What's the single best moment on any coaster in the world? This monster of a hill, that's what.
The picture's not going on so here's the link:
When I rode Skyrush, I felt like I had a first-hand experience of some of the mechanics involved for those who have been ejected from Intamin rides. The restraint came down on the thigh, and not anywhere on my waist. As a result, the airtime gave a very unsettling feeling of rotating forward out of the seat. The angle of the restraint felt bizarre; it does not come down flush on the thigh but strikes the thigh at an angle. This creates the "noodle" effect many have talked about: only the corner of the restraint rested on me. Again, because my midsection was not at all restrained, my entire lower half came right out of the seat and gave the sensation of wanting to rotate forward over the restraint during moments of airtime (the first airtime hill being the worst). Of course, the sheer downward force of the restraint on the thigh meant that my legs could not start rotating as well and so I was not going anywhere. Unfortunately, this creates an unpleasant ride experience not only due to the thigh pain, but also due to the terror of so much motion of my torso and upper body. Perhaps I am over-dramatizing, but something just felt off about it all. An I-305 type soft-strap would do the trick of stopping any of that forward motion...or if the angle was adjusted on the lap bar it would probably come down farther on your person, thus hitting the thighs a little more flush and hopefully getting closer to restraining your midsection.
This is far different from El Toro, where the airtime is just as aggressive, but you never have the sensation of that forward rotation over the restraint. On El Toro you are a little more "in" the train rather than riding on top of it. Also, the seat belt does wonders because it restrains your torso fairly well (since it comes across your lap) and not just your thighs. Further, the airtime seems to pop you "up" aggressively, but not forwards. While the airtime is just as insane, the sensation is quite different.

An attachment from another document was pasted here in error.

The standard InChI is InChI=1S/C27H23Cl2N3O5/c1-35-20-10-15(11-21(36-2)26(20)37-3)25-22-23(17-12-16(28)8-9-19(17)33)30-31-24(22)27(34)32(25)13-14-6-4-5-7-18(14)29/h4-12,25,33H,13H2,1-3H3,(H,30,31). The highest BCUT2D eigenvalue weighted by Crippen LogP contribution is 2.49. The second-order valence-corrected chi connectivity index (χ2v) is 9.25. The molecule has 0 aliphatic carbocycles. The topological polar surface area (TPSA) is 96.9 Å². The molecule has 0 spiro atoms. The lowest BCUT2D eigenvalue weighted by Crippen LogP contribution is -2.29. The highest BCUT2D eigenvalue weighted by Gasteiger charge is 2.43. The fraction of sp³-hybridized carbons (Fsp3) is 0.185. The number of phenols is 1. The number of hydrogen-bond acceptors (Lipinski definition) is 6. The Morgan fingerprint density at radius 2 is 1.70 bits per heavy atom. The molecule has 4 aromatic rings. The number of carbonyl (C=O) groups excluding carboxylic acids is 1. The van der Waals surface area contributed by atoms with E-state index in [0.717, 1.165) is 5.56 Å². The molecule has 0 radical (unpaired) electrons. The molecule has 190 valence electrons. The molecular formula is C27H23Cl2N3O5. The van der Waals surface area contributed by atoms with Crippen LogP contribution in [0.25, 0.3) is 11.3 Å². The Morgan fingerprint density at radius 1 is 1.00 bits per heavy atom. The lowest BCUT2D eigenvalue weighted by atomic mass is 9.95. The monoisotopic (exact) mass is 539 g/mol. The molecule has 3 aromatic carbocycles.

And of course the situation on B&M hypers is different because we are not dealing with the same type of airtime. However, I wonder if the slight recline of the seats on B&M hypers works against that forward motion of the body in airtime. On the B&M's I always feel like I pop up and down out of my seat, but never to the side or forwards. Due to the design of the sides of the seat, the lap bar creates a seal around the whole seat which seriously limits any ways to come out of the seat.
Please correct me where I am off.
Rhode Island is neither a road nor an island, discuss.
-Craig (Is it time to ride Gatekeeper yet?)
It is definitely the restraints on Skyrush. I didn't find the laterals too intense with mild defensive riding, but those restraints are in definite need of a re-do. Rumor has it that axle problems and the restraint problems are making it necessary for new trains. We'll see what happens because if Intamin can fix the issue, Skyrush will kick major tail.
"Look at us spinning out in the madness of a roller coaster" - Dave Matthews Band